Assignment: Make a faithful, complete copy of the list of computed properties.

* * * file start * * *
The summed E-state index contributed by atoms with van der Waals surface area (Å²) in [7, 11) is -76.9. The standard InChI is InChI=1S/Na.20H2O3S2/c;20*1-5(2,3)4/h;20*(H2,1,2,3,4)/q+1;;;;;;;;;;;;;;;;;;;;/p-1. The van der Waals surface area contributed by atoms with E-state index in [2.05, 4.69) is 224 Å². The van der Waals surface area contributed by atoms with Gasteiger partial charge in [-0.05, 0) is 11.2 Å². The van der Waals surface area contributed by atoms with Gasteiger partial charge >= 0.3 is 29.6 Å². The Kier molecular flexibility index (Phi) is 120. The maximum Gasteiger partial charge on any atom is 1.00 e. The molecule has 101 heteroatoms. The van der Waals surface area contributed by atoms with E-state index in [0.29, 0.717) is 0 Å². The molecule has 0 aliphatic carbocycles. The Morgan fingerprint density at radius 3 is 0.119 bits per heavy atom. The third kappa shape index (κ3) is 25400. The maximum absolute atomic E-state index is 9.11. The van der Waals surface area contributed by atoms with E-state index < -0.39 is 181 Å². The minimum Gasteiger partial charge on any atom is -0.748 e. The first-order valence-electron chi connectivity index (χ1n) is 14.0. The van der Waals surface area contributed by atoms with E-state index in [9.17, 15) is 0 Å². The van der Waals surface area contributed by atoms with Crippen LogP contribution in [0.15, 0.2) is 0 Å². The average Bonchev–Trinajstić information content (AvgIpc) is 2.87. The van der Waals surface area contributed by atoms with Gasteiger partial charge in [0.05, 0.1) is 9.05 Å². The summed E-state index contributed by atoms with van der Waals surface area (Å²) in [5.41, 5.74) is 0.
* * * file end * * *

The summed E-state index contributed by atoms with van der Waals surface area (Å²) in [7, 11) is -76.9. The standard InChI is InChI=1S/Na.20H2O3S2/c;20*1-5(2,3)4/h;20*(H2,1,2,3,4)/q+1;;;;;;;;;;;;;;;;;;;;/p-1. The van der Waals surface area contributed by atoms with E-state index in [2.05, 4.69) is 224 Å². The van der Waals surface area contributed by atoms with Gasteiger partial charge in [-0.05, 0) is 11.2 Å². The van der Waals surface area contributed by atoms with Gasteiger partial charge >= 0.3 is 29.6 Å². The Kier molecular flexibility index (Phi) is 120. The maximum Gasteiger partial charge on any atom is 1.00 e. The molecule has 101 heteroatoms. The van der Waals surface area contributed by atoms with E-state index in [0.29, 0.717) is 0 Å². The molecule has 0 aliphatic carbocycles. The Morgan fingerprint density at radius 3 is 0.119 bits per heavy atom. The third kappa shape index (κ3) is 25400. The maximum absolute atomic E-state index is 9.11. The van der Waals surface area contributed by atoms with E-state index < -0.39 is 181 Å². The minimum Gasteiger partial charge on any atom is -0.748 e. The first-order valence-electron chi connectivity index (χ1n) is 14.0. The van der Waals surface area contributed by atoms with E-state index in [9.17, 15) is 0 Å². The van der Waals surface area contributed by atoms with Crippen LogP contribution in [0.15, 0.2) is 0 Å². The average Bonchev–Trinajstić information content (AvgIpc) is 2.87. The van der Waals surface area contributed by atoms with Gasteiger partial charge in [0.05, 0.1) is 9.05 Å². The summed E-state index contributed by atoms with van der Waals surface area (Å²) in [5.41, 5.74) is 0.